MIA04LA134
MIA04LA134

On September 29, 2004, about 1345 eastern daylight time, a Boeing 767-232, N109DL, registered to and operated by Delta Air Lines Inc., as a Title 14 CFR Part 121 scheduled international air carrier passenger flight from Atlanta, Georgia, to Aruba, Netherlands Antilles, had an encounter with turbulence, while over the Caribbean Sea. Visual meteorological conditions prevailed, and an instrument flight rules flight plan was filed. The airline transport-rated pilot, first officer, 4 flight attendants, and 138 passengers were not injured. One flight attendant was seriously injured, and the airplane was not damaged. The flight originated in Atlanta, Georgia, the same day, about 1029.

The captain stated that at the time of the accident they were in cruise flight at FL 370, in instrument meteorological conditions. He said they were about 130 miles north of Aruba, and the seat belt sign was illuminated, and in addition, he had made a public address informing the passengers of light choppy turbulence, and requested they stay seated with their seat belts securely fastened. He further stated that they then encountered very brief moderate turbulence, of about a 3-second duration, after which he called back to the cabin, and was told that a flight attendant had been injured.

The first officer stated that he was the pilot-not-flying, and that prior to the turbulence event the captain had illuminated the seat belt sign, and had made a public address. The first officer said that he contacted the flight attendants via the interphone and told them that they should stay seated for a while. He said he then requested and received clearance to deviate around known weather ahead of their flight path. The first officer said that they did not penetrate any weather as seen on the airplane's display, but that they were in instrument meteorological conditions, and did not encounter turbulence. He said they returned to visual meteorological conditions momentarily, and then another cloud was in front of them , but there was no precipitation associated with that cloud on the radar display. He said there did not appear to be enough time to maneuver around this cloud, and was within the cloud for about 5 seconds at which time the turbulence occurred. He said they then received a call on the interphone that a flight attendant was in the aisle and appeared to be injured.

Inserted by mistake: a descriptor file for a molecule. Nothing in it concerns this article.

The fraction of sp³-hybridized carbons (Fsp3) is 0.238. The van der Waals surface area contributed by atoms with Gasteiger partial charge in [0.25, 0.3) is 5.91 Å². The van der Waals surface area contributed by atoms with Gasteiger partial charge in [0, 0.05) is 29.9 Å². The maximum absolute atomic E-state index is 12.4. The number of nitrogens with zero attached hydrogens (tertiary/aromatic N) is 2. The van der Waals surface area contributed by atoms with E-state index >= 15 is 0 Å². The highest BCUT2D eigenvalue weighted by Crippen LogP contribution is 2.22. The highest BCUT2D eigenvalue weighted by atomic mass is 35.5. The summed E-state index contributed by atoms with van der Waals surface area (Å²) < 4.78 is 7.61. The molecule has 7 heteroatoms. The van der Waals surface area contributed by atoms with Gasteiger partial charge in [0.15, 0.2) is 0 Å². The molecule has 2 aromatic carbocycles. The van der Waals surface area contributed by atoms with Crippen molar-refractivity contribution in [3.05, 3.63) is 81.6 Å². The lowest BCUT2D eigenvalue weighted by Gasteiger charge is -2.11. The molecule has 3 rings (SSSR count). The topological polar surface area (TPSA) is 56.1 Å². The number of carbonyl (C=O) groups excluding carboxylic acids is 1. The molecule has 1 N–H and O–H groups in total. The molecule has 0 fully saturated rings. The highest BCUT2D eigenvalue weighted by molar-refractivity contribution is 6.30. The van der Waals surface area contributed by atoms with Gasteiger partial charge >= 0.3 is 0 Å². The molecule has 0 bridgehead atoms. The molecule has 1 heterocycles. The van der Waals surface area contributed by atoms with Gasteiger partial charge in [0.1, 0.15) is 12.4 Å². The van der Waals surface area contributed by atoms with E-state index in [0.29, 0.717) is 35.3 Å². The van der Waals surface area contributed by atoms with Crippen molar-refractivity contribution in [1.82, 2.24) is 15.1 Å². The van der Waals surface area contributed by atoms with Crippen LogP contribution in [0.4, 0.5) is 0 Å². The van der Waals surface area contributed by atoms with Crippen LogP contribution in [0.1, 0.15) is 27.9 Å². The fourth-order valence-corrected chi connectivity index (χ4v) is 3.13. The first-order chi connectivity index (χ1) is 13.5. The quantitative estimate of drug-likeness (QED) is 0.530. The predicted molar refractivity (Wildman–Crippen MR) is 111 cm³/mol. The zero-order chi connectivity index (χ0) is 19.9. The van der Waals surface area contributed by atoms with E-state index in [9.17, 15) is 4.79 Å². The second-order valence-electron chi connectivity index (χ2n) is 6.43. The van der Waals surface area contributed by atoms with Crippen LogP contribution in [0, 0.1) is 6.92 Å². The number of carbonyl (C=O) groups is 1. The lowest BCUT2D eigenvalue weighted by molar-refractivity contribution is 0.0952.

One flight attendant stated that they were about 100 miles from landing the airplane encountered turbulence so strong that the cart in the aft galley toppled and injuries were suffered by three flight attendants. The flight attendant further stated that the time between the captains announcement to everyone to sit down and the actual turbulence was a mere few seconds.

A second flight attendant stated that she along with two other flight attendants were in the aft galley when the seat belt light was turned on to indicate initial approach when about 20 minutes away from Aruba. She further stated that there was normal light chop as they prepared the galley for landing. In addition, all passengers were seated, when suddenly they encountered severe turbulence and the airplane dropped suddenly and jolted several times. She said that the other two flight attendants were thrown toward the 2 left door, and she was thrown to the 2 right door.

A third flight attendant said that approximately 100 miles out from Aruba the captain turned on the seat belt sign and asked every one to be seated. She said the two flight attendants in the back were cleaning and stowing catering items and were not seated.

Examination of the flight data recorder showed multiple vertical acceleration cycles between about positive 1.8 and 0.0 Gs, associated with the event.

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